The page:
Earlier, this article erroneously mentioned that the Kerala tribal style of sari was worn by the Nair community all over Kerala. This has now been corrected to the tribal community from North east Kerala (including Wayanad and Palakad).
The traditional sari is a thing of wonder. It showcases the skills of handloom workers -- its weave and fabric indicating its geographic region. There is no such thing as the Indian sari: it is a collection of beautiful fabrics and textiles across different Indian states, each of which have their unique way of draping the six yard.
"In the North-East, Assam is a major sari-producing centre. But the Assamese sari, though it's called a sari, is actually a two-piece garment," said Shilpa Sharma, co-founder of jaypore.com, a website that features artisanal craftswork all across India, and specialises in saris. "Punjab and Haryana don't have much of a sari-wearing history (their staple outfit is kurta with a salwar and dupatta, and a top with a long skirt respectively), but the former state has now started producing phulkari saris," she added, also revealing that Kashmir has now started reviving pashmina saris.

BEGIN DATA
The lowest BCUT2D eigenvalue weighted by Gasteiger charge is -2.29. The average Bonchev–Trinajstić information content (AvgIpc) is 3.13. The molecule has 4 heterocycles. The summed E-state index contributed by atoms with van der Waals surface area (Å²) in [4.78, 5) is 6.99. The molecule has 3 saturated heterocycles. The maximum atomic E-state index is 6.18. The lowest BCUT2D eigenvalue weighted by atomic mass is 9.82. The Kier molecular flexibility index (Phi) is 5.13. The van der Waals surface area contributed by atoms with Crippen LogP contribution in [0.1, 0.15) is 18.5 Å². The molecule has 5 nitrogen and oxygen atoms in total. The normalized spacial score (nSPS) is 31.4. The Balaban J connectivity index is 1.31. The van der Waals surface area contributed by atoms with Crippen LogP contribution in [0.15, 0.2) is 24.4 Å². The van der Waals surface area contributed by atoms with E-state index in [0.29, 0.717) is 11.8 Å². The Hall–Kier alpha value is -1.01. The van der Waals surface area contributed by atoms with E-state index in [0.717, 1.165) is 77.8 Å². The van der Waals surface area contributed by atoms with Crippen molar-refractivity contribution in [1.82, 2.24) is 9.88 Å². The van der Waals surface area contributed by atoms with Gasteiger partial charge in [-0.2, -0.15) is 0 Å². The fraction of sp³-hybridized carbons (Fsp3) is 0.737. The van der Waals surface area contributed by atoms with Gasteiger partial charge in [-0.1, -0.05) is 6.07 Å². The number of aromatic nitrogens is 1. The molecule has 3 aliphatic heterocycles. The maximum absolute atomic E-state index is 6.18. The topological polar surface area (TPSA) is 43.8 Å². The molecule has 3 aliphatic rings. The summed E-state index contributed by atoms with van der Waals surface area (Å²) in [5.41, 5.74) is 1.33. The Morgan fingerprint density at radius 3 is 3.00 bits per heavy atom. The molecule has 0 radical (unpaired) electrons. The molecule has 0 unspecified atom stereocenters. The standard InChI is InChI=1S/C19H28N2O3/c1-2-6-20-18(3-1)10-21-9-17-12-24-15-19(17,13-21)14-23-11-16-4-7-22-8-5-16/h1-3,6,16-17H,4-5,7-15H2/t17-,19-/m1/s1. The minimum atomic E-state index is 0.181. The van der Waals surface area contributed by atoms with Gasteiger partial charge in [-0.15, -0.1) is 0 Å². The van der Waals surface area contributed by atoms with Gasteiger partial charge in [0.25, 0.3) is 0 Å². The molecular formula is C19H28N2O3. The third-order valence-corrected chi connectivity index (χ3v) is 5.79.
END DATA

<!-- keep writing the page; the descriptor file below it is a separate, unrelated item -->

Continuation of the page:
HuffPost India caught up with Sharma and textile scholar Rta Kapur Chishti, author of ‘Saris Of India’ who has explored the ways people wear their saris across India. "Saris were traditionally worn without pins, blouses, and even petticoats," she said, adding that local women would also wear two saris together instead of one so their work wouldn't be hindered (they could take long strides and squat comfortably). Of the many styles that dot the country, she disclosed 14 traditional ways of tying a sari that she uncovered, which can be interpreted in a modern way by any any woman as the ultimate style statement.
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